Point Austin: Just How Super Is Your PAC?
"Outside money" hits Austin, and the reverberations begin
Welcome to big city politics. Politicos all over Austin were rushing around last week, shocked – simply shocked – that there is gambling taking place in Casablanca.
That is, official eyebrows were raised at the entry of the South Forward PAC, an "independent expenditure" political action committee based in South Carolina, into Austin mayoral politics. South Forward was live-calling hundreds (perhaps thousands) of Austin voters to oppose candidate Steve Adler, with an opposition message ("his tax plan would only help wealthy homeowners") suspiciously akin to that of opponent Mike Martinez (and, a little less so, to that of Sheryl Cole), although only Adler's name was mentioned in the calls.
As we reported on Newsdesk Oct. 24, according to South Forward's Federal Election Commission filings, the calls were funded by the Southwest Laborers' District Council PAC, whose local affiliate is the Laborers' International Union of North America, Local 753. Neither the local nor the Council (both of which have endorsed Martinez) responded to inquiries, but Jay Parmley, executive director of South Forward, acknowledged the campaign, said it was similar to those pursued across the South, and added, "While we understand that some people may disagree, we believe Austin has better choices for mayor than Steve Adler." (South Forward has duly filed a notice letter of its FEC filings with the city clerk, and Parmley insists it has followed all applicable Texas and federal laws.)
The Adler campaign was outraged at this invasion of "old style dirty politics" into Austin, and Mayor Lee Leffingwell cited the PAC campaign as a final reason ("We don't need super PACs from South Carolina telling Austinites how to vote") for his long-rumored endorsement of Adler earlier this week. Adler campaign manager Jim Wick told me that the deluge of negative calls could conceivably hurt his candidate – especially with otherwise low-information November voters. But it may also be a double-edged sword, in that the Martinez campaign has now had to spend several days disassociating itself from the outside PAC.
First One in the Pool
Indeed, that's the whole point of "independent expenditure" campaigns – enabling allies to support a candidate on their own, without subjecting themselves to direct campaign finance limits. There are several local IE groups – business groups as well as labor unions – now spending in support of their preferred candidates, increasingly incentivized by Austin's extremely low $350 limit on direct individual contributions. Political money finds a way to get spent, and the Austin Board of Realtors, the Austin Firefighters Association, the Real Estate Council of Austin, Home Builders Association of Greater Austin ... and so on, get jiggy with it, sometimes in large doses, at campaign time.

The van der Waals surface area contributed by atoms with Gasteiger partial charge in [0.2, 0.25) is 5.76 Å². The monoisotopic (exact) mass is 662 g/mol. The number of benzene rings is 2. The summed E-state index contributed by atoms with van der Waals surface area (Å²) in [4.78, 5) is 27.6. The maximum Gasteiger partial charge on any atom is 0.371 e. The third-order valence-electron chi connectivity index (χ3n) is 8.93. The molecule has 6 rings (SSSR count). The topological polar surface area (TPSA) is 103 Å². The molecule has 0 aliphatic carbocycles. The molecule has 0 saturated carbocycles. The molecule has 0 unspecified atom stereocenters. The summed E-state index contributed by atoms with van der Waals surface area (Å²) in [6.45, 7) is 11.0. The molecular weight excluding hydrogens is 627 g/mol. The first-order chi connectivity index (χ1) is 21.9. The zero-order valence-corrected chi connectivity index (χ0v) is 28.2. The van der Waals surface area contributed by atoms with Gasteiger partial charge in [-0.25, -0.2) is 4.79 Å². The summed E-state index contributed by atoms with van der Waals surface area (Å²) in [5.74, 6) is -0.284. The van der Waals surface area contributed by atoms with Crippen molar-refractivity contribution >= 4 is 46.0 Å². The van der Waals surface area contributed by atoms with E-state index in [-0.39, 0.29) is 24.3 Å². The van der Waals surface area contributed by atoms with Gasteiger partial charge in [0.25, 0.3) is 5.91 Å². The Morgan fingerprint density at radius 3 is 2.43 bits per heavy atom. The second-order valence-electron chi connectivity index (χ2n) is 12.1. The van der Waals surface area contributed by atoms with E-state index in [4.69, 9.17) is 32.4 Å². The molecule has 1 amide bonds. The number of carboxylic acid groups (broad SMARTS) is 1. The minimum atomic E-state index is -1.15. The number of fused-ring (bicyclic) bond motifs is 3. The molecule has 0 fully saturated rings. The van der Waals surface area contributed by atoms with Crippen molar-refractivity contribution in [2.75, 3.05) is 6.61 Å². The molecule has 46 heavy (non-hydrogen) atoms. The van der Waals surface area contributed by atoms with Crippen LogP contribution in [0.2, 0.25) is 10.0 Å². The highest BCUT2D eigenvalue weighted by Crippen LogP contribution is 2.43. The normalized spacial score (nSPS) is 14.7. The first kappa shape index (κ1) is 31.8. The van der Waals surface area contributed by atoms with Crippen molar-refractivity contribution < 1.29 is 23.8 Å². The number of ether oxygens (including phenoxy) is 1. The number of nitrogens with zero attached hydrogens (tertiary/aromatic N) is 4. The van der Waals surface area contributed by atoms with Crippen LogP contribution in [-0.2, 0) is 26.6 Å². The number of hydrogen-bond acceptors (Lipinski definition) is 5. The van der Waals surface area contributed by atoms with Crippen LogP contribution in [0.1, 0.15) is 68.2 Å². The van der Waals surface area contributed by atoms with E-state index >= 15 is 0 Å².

What's different in this case is the external "Super PAC" (IRS "527 organization") enabled in the aftermath of the Citizens United Supreme Court decision to allow essentially unlimited "independent" spending. Attorney Buck Wood, an authority in these matters (he helped rewrite Texas campaign finance law in the Seventies), says even the relatively modest South Forward campaign ($10,000, at least) represents "the camel's nose under the tent" of Texas campaign law. "It may not look like a big deal," Wood said, "but it is a big deal, if they get away with it. ... If they get away with it, everybody will be doing it."
Wood said he believes this is the first instance of a 527 PAC getting involved in a local Texas race. "I'm not really worried about the Laborers Union," he continued. But once the wall is breached, he said, "Everybody else will be seeing it as a way to evade Texas campaign finance laws."
Buy Yourself a Chair
Several of the groups mentioned above are already spending several times more than South Forward in the Council and mayor's race, supporting their candidates with mailers, signs, doorhangers, and phone calls. The city's campaign finance postings reflect more than a dozen independent groups spending a few hundred, several thousand, or (on the local transportation bond) hundreds of thousands of dollars either on candidates or particular initiatives. (One labor observer described LiUNA as "the gang that couldn't shoot straight," for not simply spending the money locally, ideally in union shops).
Add to that those candidates lending themselves thousands of dollars – with Adler at the top of the list, having lent himself more than $300,000 (with likely more following). Especially in westside districts, wealthy candidates are demonstrating a major flaw of low contribution limits: If you can self-finance, you can outspend dramatically any candidate relying on soliciting a long list of individual supporters to compile just an adequate campaign kitty.
Even with LiUNA's out-of-state diversion, it seems finicky to howl with outrage at $10,000 spent by a labor union against a candidate they perceive, rightly or wrongly, as closely aligned with their bosses rather than with working people, while ABOR, RECA, and the rest shovel money into their pro-business campaigns. Until Citizens United is overturned, labor groups are going to be running to catch up with business PACs – which is yet another reason not to let the camel into the Texas tent.